\[ \begin{equation} \pi(\theta | y, a = 1) = \frac{\pi(a = 1 | y) \pi(y | \theta)\pi(\theta)}{\int_\Theta \mathrm{d}\tilde\theta \: \pi(a = 1 | y) \pi(y | \tilde\theta)\pi(\tilde\theta)} = \frac{\pi(y | \theta)\pi(\theta)}{\int_\Theta \mathrm{d}\tilde\theta \: \pi(y | \tilde\theta)\pi(\tilde\theta)} = \pi(\theta | y) \end{equation} \]

So whether we take rejection into account or not, the model will match the generating process. However, if \(\mathtt{accept}\) also depended on \(\theta\), it would no longer contribute a constant and we’ll get a mismatch between the generator and model.

So let’s see if that also happens in practice. Let’s setup our environment:

```
library(SBC)
use_cmdstanr <- getOption("SBC.vignettes_cmdstanr", TRUE) # Set to false to use rstan instead
if(use_cmdstanr) {
library(cmdstanr)
} else {
library(rstan)
rstan_options(auto_write = TRUE)
}
library(bayesplot)
library(posterior)
library(future)
plan(multisession)
options(SBC.min_chunk_size = 10)
# Setup caching of results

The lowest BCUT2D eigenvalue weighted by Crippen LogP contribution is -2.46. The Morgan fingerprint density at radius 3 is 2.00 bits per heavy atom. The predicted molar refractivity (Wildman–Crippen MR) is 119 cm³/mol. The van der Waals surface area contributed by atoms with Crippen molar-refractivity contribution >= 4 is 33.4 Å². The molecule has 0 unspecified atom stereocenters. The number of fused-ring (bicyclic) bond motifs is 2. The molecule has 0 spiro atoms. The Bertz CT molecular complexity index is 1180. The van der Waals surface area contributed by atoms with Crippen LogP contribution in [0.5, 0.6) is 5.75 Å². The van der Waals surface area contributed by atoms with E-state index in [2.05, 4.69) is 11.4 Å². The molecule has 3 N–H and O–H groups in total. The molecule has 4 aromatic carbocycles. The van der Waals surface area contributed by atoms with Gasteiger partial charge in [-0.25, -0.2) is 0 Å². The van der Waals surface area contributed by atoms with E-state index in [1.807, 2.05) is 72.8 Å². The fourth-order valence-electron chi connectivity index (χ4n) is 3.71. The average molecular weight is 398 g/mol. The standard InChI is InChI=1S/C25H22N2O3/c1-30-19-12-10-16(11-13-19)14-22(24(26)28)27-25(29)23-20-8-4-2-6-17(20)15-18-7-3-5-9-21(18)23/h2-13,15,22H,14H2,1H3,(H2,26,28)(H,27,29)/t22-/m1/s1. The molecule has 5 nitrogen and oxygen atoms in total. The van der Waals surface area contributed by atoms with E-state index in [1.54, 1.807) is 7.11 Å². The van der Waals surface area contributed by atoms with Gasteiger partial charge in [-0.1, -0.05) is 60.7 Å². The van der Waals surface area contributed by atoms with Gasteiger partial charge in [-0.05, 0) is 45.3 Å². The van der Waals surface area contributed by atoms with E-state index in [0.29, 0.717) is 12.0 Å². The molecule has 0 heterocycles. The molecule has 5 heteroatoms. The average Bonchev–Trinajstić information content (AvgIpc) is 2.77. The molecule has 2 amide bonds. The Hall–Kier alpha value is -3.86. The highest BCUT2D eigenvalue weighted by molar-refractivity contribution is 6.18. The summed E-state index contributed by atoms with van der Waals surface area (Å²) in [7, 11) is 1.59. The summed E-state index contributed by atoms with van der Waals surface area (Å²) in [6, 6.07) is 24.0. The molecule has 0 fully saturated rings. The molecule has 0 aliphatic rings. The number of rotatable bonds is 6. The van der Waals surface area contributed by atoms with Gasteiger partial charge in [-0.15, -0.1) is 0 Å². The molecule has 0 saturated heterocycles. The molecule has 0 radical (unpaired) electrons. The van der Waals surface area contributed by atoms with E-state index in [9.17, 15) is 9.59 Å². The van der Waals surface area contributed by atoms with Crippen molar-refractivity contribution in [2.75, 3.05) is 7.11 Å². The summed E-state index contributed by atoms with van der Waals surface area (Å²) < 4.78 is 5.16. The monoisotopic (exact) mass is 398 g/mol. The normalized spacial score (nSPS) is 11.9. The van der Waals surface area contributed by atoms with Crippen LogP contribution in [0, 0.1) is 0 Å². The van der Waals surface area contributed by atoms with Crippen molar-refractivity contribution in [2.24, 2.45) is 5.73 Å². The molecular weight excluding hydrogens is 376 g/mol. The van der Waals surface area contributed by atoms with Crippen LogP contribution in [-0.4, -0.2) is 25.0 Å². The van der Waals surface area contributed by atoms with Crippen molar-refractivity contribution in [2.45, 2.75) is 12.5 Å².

if(use_cmdstanr) {
cache_dir <- "./_rejection_sampling_SBC_cache"
} else {
cache_dir <- "./_rejection_sampling_rstan_SBC_cache"
}
if(!dir.exists(cache_dir)) {
dir.create(cache_dir)
}
```

We’ll use a very simple model throughout this vignette:

```
data {
int<lower=0> N;
real y[N];
}
parameters {
real mu;
}
model {
mu ~ normal(0, 2);
y ~ normal(mu, 1);
}
```

```
if(use_cmdstanr) {
backend <- SBC_backend_cmdstan_sample(cmdstan_model("stan/rejection_sampling.stan"), iter_warmup = 800, iter_sampling = 800)
} else {
backend <- SBC_backend_rstan_sample(stan_model("stan/rejection_sampling.stan"), iter = 1600, warmup = 800)
}
```

First, we’ll use a generator that matches the model exactly.

```
N <- 10
generator <- SBC_generator_function(function() {
mu <- rnorm(1, 0, 2)
list(